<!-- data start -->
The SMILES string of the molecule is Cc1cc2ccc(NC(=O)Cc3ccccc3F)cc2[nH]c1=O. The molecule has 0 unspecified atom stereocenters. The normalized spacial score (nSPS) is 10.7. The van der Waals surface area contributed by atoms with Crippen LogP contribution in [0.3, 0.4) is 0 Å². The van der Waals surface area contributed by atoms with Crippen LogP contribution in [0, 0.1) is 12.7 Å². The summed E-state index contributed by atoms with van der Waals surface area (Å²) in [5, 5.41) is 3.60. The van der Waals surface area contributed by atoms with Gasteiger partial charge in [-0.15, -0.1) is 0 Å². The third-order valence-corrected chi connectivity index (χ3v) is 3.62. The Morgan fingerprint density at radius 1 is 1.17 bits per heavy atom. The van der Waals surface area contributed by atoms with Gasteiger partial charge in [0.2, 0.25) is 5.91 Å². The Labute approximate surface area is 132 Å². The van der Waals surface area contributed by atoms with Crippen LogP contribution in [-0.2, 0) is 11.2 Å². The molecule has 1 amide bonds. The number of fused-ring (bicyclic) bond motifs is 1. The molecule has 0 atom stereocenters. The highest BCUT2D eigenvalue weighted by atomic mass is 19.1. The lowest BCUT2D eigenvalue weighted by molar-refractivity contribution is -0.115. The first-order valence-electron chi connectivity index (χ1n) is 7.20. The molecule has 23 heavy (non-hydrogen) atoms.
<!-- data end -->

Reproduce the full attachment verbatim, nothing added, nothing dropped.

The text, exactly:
The SMILES string of the molecule is Cc1cc2ccc(NC(=O)Cc3ccccc3F)cc2[nH]c1=O. The molecule has 0 unspecified atom stereocenters. The normalized spacial score (nSPS) is 10.7. The van der Waals surface area contributed by atoms with Crippen LogP contribution in [0.3, 0.4) is 0 Å². The van der Waals surface area contributed by atoms with Crippen LogP contribution in [0, 0.1) is 12.7 Å². The summed E-state index contributed by atoms with van der Waals surface area (Å²) in [5, 5.41) is 3.60. The van der Waals surface area contributed by atoms with Gasteiger partial charge in [-0.15, -0.1) is 0 Å². The third-order valence-corrected chi connectivity index (χ3v) is 3.62. The Morgan fingerprint density at radius 1 is 1.17 bits per heavy atom. The van der Waals surface area contributed by atoms with Gasteiger partial charge in [0.2, 0.25) is 5.91 Å². The Labute approximate surface area is 132 Å². The van der Waals surface area contributed by atoms with Crippen LogP contribution in [-0.2, 0) is 11.2 Å². The molecule has 1 amide bonds. The number of fused-ring (bicyclic) bond motifs is 1. The molecule has 0 atom stereocenters. The highest BCUT2D eigenvalue weighted by atomic mass is 19.1. The lowest BCUT2D eigenvalue weighted by molar-refractivity contribution is -0.115. The first-order valence-electron chi connectivity index (χ1n) is 7.20. The molecule has 23 heavy (non-hydrogen) atoms.